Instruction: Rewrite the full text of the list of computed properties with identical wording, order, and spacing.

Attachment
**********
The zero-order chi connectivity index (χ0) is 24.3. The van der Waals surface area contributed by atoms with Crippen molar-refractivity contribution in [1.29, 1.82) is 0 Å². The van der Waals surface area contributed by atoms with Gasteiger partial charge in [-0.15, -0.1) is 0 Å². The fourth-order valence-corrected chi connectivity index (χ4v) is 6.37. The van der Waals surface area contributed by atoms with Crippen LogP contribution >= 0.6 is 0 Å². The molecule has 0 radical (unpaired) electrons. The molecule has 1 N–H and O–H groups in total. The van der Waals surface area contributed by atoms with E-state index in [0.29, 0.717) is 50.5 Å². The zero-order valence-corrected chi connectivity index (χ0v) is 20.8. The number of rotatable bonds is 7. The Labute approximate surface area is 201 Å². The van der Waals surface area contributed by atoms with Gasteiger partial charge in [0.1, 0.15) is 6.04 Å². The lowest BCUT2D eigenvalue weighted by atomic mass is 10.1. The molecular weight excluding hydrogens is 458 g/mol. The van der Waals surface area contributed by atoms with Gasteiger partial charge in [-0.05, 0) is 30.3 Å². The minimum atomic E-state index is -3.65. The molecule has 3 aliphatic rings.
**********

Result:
The zero-order chi connectivity index (χ0) is 24.3. The van der Waals surface area contributed by atoms with Crippen molar-refractivity contribution in [1.29, 1.82) is 0 Å². The van der Waals surface area contributed by atoms with Gasteiger partial charge in [-0.15, -0.1) is 0 Å². The fourth-order valence-corrected chi connectivity index (χ4v) is 6.37. The van der Waals surface area contributed by atoms with Crippen LogP contribution >= 0.6 is 0 Å². The molecule has 0 radical (unpaired) electrons. The molecule has 1 N–H and O–H groups in total. The van der Waals surface area contributed by atoms with E-state index in [0.29, 0.717) is 50.5 Å². The zero-order valence-corrected chi connectivity index (χ0v) is 20.8. The number of rotatable bonds is 7. The Labute approximate surface area is 201 Å². The van der Waals surface area contributed by atoms with Gasteiger partial charge in [0.1, 0.15) is 6.04 Å². The lowest BCUT2D eigenvalue weighted by atomic mass is 10.1. The molecular weight excluding hydrogens is 458 g/mol. The van der Waals surface area contributed by atoms with Gasteiger partial charge in [-0.05, 0) is 30.3 Å². The minimum atomic E-state index is -3.65. The molecule has 3 aliphatic rings.